Review: Old Swan & Minster Mill - Minster Lovell, Oxfordshire

Food: 7
Service: 3
Atmosphere: 2
Location: 8

It is imperative before visiting any restaurant to check it out online first. Check the review sites, check the website, have a good gawp at the menu to see if you actually want to eat any of their pabulum. Everyone does that, right? None of this "let's just take a chance and try it" malarkey. If you are one of those chancers who just walks into a restaurant without doing at least 5 minutes of Googling beforehand then you must be clinically insane (and will probably turn out to be a serial killer).

I was rather excited for the Old Swan & Minster Mill - in fact, I thoroughly insisted we went there. Being a non-meat-eater, the food selection at restaurants tends to be rather thin on the ground so you can imagine how my eyes lit up when I saw ' Wild mushroom ravioli topped with parmesan and toasted pine nuts'. Finally, a place that didn't just serve herbivores a dry, depressing veggie burger!

12 noon. We pull into the rather full car park, stomachs growling, longing for a good plate of food. A brand new Ferrari 488 GTB sits smugly across two parking spaces - as revenge we park our 2007 Ford Galaxy dangerously close to the driver's door. That'll show the bastards.

We make our way towards the entrance, passing a sign reading "All children left abandoned will be sold to the circus", and step into the dimly lit former mill. As we walk towards the baron bar, we notice a distinct lack of any human life - it was as though we'd traveled into the future to some dystopian version of Earth after Donald Trump and Kim Jong Un have had their hissy fit that led to the extinction of homo sapiens.

After three or four minutes of standing around, a mustachioed man (French I assume given his accent) takes us to a table in an empty dining room. There is no music, just the distant sounds of pots being bashed together in the kitchens and the hum of an air conditioning unit above us. The Frenchman then disappears into the shadows as a waitress hands us each a menu then hurries off to bring us a bottle of water for the table. To my amazement, it is a different waitress who delivers the bottle to the table. Following that, a fresh-faced young waiter with a notepad places his groin dangerously close to my head as he takes our order (there was a distinct smell of musk radiating from his crotch). We'd only been there 5 minutes and had already been served by four members of staff.

After 25 minutes of sitting in the quiet with nothing but awkward family conversation to keep us sane, a totally new waitress brings us our food.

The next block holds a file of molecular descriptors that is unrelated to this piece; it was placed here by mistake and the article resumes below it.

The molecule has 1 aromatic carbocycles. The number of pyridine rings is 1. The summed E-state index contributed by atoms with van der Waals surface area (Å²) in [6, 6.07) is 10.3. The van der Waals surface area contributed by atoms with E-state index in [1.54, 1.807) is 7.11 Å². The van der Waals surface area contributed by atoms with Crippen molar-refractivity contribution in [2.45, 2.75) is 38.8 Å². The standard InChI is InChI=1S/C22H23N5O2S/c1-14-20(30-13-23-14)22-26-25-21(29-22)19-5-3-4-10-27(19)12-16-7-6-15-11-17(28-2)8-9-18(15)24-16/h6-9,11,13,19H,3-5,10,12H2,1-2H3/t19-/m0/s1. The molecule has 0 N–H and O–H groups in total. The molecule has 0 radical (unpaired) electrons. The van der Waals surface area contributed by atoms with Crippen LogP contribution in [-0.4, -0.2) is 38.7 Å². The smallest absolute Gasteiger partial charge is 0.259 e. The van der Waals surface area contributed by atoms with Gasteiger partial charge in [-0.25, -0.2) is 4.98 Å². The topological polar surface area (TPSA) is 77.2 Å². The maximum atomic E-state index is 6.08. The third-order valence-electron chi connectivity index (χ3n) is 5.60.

At this point I'd just like to stress that I'm not making it up about the number of wait staff who are serving our table independently. I wish this was some "bit" I had prepared but honestly, there were more staff than customers in there.

Having paid £15 for this plate of ravioli I expected, justifiably, a full plate of food...I mean, is that too much to ask?

A jaunty black plate is placed in front of me with ten pieces of petite ravioli with a couple of pieces of rocket sprinkled on top - because all chefs seem to think that rocket makes a plate of food look like the Mona Lisa. I spend a minute or two looking for the "parmesan and toasted pine nuts" that I was promised, however, it quickly became apparent that it was devoid of both. Being British and not wanting to cause a fuss, I said nothing to the waitress as she brought out the remaining plates of food for the rest of my family.

She then asked if we wanted any sauces with our meals - my sister had ordered a burger so asked for ketchup, and off the waitress scampered. 30 seconds later yet another waitress appeared at the table asking if we would like any sauces. "Ketchup please", asked my sister for a second time, and again the waitress disappeared round the corner. After 10 minutes of eating it became apparent that the ketchup was never going to arrive.

Despite the hundred-plus staff members that seemed to work there, we couldn't find a single person around to ask, they had all vanished. Where did they go? Where did they come from? Questions. No answers. A dry burger it is then.

My ravioli was actually delicious, the filling was sublime: rich, earthy, buttery. If there was anyone around I would have asked for a recipe. I just wish I had more than ten tiny pieces, also a sauce wouldn't go amiss.

£15 for this? It was nice but we had been to a Wetherspoons in Oxford the day before and had payed half the price for food and service that was twice as good. They actually do a cracking veggie burger!

Review: L’Anatra Italian Kitchen - Bourton-on-the-Water, Gloucestershire

Food: 2
Service: 6
Atmosphere: 4
Location: 8

Restaurant reviewers always seem to follow the same "set menu", if you will. They spend an awful lot of the time writing an introduction that doesn't seem to have any connection to the actual restaurant they're writing about. Then there is a single final paragraph where they list off the food they ate and that's it - restaurant reviewed.

But is that the whole point of a restaurant review, to not talk about the food? Going to a restaurant is all about the food, surely...or maybe that has something to do with my inherent greediness. So, like Nigella Lawson on heat, let's talk about some food.

L’Anatra Italian Kitchen is located in Bourton-on-the-Water, postcard-Britain's answer to Venice - except the masses of canals have been replaced with a single piddly stream. Set back a street away from the water is a building that, from the outside, doesn't look very Italian. It is the same story once we step inside, there is a distinct lack of any charm or character. It is dull. If it were a singer it would be Taylor Swift, if it were and actor it would be Tom Cruise, and if it were a band it would be Coldplay.

The whole place is pretty much empty except for three old biddies guzzling down cups of tea before making a hasty getaway out into the rain. Despite the lack of customers, we're still shoved in a table in the corner out of the way, as if to be forgotten. A waitress - who clearly had better things to be doing other than working on a Thursday lunchtime - handed us menus and brought us a bottle of their finest tap water.